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May 2011, Mark Leckey @ Serpentine Gallery


Mark Leckey, Installation view, Serpentine Gallery, London, (19 May – 26 June 2011)
Copyright 2011 Mark Blower

 

Mark Leckey; SEE, WE ASSEMBLE
Serpentine Gallery
Kensington Gardens
London W2 3XA
19 May through 26 June, 2011

The rough sound of the norm: a review of Mark Leckey; SEE, WE ASSEMBLE

The result of Mark Leckey's fight against the difficulty of cosseted catorgarisation during his Turner Prize success in 2008 has left the reverb of his own personal imprint alive and well - pulsating in the Serpentine Gallery. SEE, WE ASSEMBLE is classic Leckey at his most raw. The artist builds an image within the Serpentine of the modern-day psyche, an assemblage most awkward. In total Leckey has split the show into 4 working drawings, mind-mapping a complex relationship with representation. Each room desires a typically fast-paced flinching reality, relying on points of complicated reference painstakingly brought to the forefront of accountability.

My own relationship with Leckey's practice started out at The Camden Arts Centre back in the tail end of 2007 / early 2008 several months before the big Turner Prize reveal. The work in question was The March of the Big White Barbarians (2005), part of the larger show Strange Events Permit Themselves The Luxury of Occurring. It was this video-work which detailed Leckey's on-going fascination with public art, something which we see again in this current Serpentine show through the work BigBoxStatueAction (2003–11). Both The March of the Big White Barbarians and BigBoxStatueAction reveal a desire to re-articulate and appropriate the contemporary problem of public-art. BigBoxStatueAction sees the artist direct a sound-system towards a modernist sculpture, choreographing a conversation with the work in order to attempt or solicit a response. This heightened distribution of responsibility leaves the sculpture chaotically isolated and yet forgives its very articulation in the world, test-driving the potential for works of art to act out or up, and to function beyond its grave of association. In this way, Leckey's own brand of wry authority commands the function of an unsuspecting object through an unforgiving resourceful exuberance.


Mark Leckey, Installation view, Serpentine Gallery, London, (19 May – 26 June 2011)
Copyright 2011 Mark Blower

A similar accountability is felt through the adjoining room in the work Fiorucci Made Me Hardcore (1999). Considered seminal, this film-work is more commentary over montage. Depicting the UK underground dance and club scene as a dis-jointed euphoric nostalgia, it moves from isolating lucidity to abstract naivety. Leckey's ability to remain a proponent of contemporary culture comes from his resourceful identification of trends and attitudes, in a bid to force the viewer into an aspect of impartiality. It becomes a task to find a relationship to the objects and ideals Leckey identifies, exploiting the grey-space between old and new in a bid to re-articulate classic signifiers of the 20th and 21st century. This is ever-present in the waves of internet-based appreciation for the work, triumphing its glaring ability to harness the passing of time, trends and ideals without sheltering behind era fetishism and the glorification of the past. This work speaks excitedly to the purpose or fault of time and the excruciating pursuit of the timeless.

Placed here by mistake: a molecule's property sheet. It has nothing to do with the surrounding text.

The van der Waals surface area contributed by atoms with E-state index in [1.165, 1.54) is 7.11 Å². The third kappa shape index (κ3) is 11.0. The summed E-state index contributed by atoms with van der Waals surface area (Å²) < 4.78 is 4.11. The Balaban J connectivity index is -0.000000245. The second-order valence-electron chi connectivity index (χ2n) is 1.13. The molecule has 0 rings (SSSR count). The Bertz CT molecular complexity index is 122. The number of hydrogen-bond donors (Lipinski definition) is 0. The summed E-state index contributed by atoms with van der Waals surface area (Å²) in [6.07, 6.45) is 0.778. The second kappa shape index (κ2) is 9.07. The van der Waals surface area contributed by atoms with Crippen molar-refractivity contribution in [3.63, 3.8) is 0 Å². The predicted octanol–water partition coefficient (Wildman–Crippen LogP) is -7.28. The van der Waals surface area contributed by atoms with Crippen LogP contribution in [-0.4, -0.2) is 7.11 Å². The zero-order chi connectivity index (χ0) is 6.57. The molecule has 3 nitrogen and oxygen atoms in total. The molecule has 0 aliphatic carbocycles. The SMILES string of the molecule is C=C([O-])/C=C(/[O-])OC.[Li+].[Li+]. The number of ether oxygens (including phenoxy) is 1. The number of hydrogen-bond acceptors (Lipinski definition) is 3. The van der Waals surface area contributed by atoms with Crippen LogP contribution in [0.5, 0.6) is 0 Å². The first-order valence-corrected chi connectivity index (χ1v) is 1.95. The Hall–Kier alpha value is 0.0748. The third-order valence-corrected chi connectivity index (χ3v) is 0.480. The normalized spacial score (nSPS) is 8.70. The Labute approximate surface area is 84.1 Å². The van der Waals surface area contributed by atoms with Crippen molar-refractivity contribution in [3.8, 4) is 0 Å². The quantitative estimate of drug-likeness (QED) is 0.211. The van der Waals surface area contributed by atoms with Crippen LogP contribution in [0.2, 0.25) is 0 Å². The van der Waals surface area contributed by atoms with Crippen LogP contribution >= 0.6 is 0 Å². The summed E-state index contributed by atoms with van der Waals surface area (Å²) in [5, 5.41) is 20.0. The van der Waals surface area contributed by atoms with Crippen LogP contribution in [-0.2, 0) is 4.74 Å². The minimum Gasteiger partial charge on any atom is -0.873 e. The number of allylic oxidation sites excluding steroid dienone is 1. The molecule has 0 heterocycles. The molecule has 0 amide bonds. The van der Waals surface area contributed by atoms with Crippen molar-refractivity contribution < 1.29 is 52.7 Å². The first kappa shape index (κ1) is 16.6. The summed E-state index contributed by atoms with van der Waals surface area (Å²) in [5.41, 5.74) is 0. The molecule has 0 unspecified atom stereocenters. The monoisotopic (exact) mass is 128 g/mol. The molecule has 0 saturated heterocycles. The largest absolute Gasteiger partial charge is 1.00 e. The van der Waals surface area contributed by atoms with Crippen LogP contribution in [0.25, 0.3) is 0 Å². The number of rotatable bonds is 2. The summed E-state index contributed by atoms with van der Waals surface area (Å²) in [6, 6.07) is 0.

The work GreenScreenRefrigeratorAction (2010) sits adjacent to the main space, and throws a tough punch into the build and design of the show, acting out as the most difficult to articulate. If the ongoing 3 year battle between Jonathan Jones (The Guardian art critic and blog heavy-weight) and Leckey is to be believed then GreenScreenRefrigeratorAction is a point of much argument and aggression. This work belongs to a place where Leckey begins to position himself within the context and performance of the current; inhaling fridge coolant then morphing himself into a self-imposed green screen. This act tries to speak to a sense of anamorphic robotism, a shift into a reality situating machines as equals to human endeavour. It's wry and simplistic in articulation, but doesn't lack the droll ingenuity of Leckey's theoretical investigation.

To round up this show would seem abrupt at best, the work of Leckey toys with an unclear sublime, it mounts with absurd joy whilst targeting the beauty in vacancy. The dynamic at play is one which can provoke yet remain questionable. It is through this very aesthetic that Leckey reminds the viewer of the isolation of human obsession with the contemporary - resulting remorsefully in the alienation of the present.

 


Mark Leckey, Fiorucci Made Me Hardcore, 1999 (still)
Video; Courtesy of the artist, Gavin Brown’s enterprise, New York,
Galerie Daniel Bucholz, Cologne, and Cabinet Gallery, London
Copyright 2011 Mark Leckey

 


Mark Leckey, Installation view, Serpentine Gallery, London, (19 May – 26 June 2011)
Copyright 2011 Mark Blower

Sophie Risner

Sophie Risner is a freelance art writer and critic living in London. "I am less art critic and more art writer - I find the idea of critiquing art through writing difficult in a purely formalist fashion. I often lean towards the difficulty of language as a way into the inherent difficulty of art. Embracing all aspects which observe and inspire artist practice as a way to create a more fruitful and less didactic approach."

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